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Our Narcissistic Noise

As one whose professional mandate includes the task of “community building” I have begun to take a more focused interest in what brings and keeps people together, both inside and outside of a church context.  I’m hardly the first to notice or comment upon this, but one crucial element of any kind of meaningful community is a meaningful sense of a shared history that we can participate in, both collectively and individually.  Communities don’t just form because people really want them or think it would be a good idea to be a part of one.  Some orienting story or purpose is a necessary component of any viable and healthy community.

Yet it is precisely this—a sense of a shared history, common purpose, or orienting story—that is most keenly absent in postmodernity.  The political reality of pluralism brings all kinds of (different and sometimes contradictory) stories into the same geographic space.  We can no longer count on significant shared assumptions about who we are, the purpose of life (if indeed there is or could be such a thing), and what (if anything) we can hope for.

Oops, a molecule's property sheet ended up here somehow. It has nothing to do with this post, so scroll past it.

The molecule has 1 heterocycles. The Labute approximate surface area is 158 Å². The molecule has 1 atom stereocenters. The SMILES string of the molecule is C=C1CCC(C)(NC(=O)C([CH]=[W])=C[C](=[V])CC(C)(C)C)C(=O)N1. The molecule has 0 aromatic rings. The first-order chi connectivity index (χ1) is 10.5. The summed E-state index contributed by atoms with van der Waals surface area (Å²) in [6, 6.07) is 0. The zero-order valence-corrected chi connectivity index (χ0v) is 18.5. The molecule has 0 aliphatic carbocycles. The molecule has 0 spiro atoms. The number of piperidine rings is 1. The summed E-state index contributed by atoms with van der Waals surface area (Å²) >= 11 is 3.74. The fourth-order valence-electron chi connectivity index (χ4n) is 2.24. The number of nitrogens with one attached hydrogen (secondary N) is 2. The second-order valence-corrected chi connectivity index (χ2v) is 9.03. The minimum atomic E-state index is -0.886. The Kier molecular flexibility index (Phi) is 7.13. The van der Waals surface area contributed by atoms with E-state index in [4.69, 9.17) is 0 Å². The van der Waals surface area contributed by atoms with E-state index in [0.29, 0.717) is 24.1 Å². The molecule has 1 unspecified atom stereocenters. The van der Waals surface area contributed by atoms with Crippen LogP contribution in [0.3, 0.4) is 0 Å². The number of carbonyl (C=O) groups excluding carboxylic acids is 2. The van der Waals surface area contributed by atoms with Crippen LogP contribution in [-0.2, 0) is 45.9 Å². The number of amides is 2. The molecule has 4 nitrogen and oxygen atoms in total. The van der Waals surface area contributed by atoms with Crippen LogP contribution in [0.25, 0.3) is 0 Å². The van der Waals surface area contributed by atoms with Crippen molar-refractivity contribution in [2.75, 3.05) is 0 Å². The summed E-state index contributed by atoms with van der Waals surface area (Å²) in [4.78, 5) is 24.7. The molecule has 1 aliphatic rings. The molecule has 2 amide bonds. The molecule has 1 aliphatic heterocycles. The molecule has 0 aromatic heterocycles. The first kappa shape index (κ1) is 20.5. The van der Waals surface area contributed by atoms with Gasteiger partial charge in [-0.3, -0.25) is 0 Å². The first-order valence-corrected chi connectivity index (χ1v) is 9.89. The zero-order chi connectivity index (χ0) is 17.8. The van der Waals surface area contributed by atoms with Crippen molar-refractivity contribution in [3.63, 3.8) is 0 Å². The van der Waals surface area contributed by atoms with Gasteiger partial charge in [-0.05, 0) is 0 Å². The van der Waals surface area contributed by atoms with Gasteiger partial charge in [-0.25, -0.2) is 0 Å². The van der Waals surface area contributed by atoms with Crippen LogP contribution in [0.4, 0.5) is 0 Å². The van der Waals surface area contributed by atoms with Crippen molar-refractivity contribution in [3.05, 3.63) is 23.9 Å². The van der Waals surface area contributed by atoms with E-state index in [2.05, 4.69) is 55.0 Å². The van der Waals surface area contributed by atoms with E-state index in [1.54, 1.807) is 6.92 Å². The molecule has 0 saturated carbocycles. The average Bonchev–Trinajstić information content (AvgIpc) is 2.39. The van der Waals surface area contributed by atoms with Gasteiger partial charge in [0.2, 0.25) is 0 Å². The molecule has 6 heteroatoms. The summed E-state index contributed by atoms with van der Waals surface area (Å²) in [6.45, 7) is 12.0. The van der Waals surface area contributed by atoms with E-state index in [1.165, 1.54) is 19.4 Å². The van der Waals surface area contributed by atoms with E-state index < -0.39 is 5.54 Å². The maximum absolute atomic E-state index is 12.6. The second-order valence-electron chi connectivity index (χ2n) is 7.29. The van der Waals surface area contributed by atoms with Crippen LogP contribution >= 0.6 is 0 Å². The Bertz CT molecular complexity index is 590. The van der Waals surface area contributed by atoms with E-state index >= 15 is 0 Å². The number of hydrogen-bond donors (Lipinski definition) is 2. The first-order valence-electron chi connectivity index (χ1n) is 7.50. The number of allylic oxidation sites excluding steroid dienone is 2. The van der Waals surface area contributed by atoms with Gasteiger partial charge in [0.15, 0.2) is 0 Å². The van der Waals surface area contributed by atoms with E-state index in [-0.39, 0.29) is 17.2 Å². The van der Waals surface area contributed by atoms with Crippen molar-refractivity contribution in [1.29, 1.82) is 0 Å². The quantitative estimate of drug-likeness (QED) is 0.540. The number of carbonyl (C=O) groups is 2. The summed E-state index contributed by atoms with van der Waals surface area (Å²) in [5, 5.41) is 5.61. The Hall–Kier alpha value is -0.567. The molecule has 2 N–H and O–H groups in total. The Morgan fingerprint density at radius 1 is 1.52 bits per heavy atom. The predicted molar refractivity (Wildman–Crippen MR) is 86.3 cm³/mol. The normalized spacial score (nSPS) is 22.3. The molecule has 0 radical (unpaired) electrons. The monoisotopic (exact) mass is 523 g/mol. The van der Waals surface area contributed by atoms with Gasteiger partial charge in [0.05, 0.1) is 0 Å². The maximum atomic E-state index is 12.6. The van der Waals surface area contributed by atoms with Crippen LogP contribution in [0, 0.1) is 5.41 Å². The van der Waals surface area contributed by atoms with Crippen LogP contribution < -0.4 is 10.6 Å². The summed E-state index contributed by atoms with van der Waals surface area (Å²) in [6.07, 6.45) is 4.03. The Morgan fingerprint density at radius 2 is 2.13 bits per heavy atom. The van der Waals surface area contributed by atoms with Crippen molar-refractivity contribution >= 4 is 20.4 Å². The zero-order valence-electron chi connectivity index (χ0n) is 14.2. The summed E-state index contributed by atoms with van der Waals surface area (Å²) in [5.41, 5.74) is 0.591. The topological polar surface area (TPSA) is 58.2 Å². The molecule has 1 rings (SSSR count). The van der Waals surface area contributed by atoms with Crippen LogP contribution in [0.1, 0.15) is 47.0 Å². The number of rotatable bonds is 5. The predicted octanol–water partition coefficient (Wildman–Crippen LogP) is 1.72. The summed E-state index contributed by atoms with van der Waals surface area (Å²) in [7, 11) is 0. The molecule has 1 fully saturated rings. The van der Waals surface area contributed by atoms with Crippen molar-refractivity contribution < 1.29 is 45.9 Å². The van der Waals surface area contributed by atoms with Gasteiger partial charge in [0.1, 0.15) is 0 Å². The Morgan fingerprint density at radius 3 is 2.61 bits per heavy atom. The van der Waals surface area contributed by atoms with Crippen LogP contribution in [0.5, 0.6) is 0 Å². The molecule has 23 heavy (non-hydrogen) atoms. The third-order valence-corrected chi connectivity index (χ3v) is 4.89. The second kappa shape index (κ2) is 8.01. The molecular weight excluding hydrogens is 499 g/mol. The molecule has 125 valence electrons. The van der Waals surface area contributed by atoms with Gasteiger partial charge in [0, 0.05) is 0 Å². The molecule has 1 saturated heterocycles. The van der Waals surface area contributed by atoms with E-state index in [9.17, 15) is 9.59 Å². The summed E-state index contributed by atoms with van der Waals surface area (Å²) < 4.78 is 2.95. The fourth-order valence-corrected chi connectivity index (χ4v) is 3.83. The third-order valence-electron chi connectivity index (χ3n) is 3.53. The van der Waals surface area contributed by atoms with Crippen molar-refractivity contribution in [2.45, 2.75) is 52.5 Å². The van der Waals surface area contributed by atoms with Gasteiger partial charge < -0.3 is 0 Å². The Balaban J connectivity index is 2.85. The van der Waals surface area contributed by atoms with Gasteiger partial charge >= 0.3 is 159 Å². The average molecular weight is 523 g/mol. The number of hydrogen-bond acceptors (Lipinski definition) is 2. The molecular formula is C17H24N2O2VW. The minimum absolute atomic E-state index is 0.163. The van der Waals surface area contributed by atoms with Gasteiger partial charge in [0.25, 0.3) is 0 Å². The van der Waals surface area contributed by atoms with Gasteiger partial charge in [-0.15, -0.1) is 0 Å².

Last month’s Walrus had an interesting article called “Brisebois Drive.”  In it, Aritha van Herk takes something as apparently innocuous as an ordinary street name in the city of Calgary and uses it as a vehicle to explore our broader sense of historical rootlessness.  Who was Éphrem Brisebois, the man after whom the street was named?  Why has he been more or less excised from Calgary’s collective consciousness (as opposed to other more celebrated figures like James McLeod)?  What does our selective accessing of history say about who we are and what we (seem to) need?  Is history—whether the history of a city, a nation, or a life—simply one more malleable entity to be pressed into the service of our self-identities in the present?

For van Herk, the interesting issue is our relationship to the past, and what our neglect of (elements of) it communicates about our way of being in the present.  She seems uncertain as to why, exactly, the obscure figure of Brisebois should draw her attention.  Does she want Canadians to remember him?  Why?  Did he play some crucial, previously unacknowledged role in shaping Calgary’s future?  Not really.  Rather, her interest seems to be in the narratives we live by, and how these are (or are not) constructed in postmodernity.  Here’s a few quotes that caught my attention:

And yet this naked and needy city produces a constant archive of arrivals and accommodations. In this respect, we are no different from any other metropolis, ancient or recent. We take for granted our over-documented and over-documenting age. Trivial emails are kept and archived, security camera tapes hold images in an endless loop of coming and going, cellphone records inscribe the time and length of quotidian conversations. Every moment is confined, numbered, and dated, photographed and Facebooked. This amassment of detail is destined to overwhelm itself—on what virtual garbage dump will so much unselective data end up?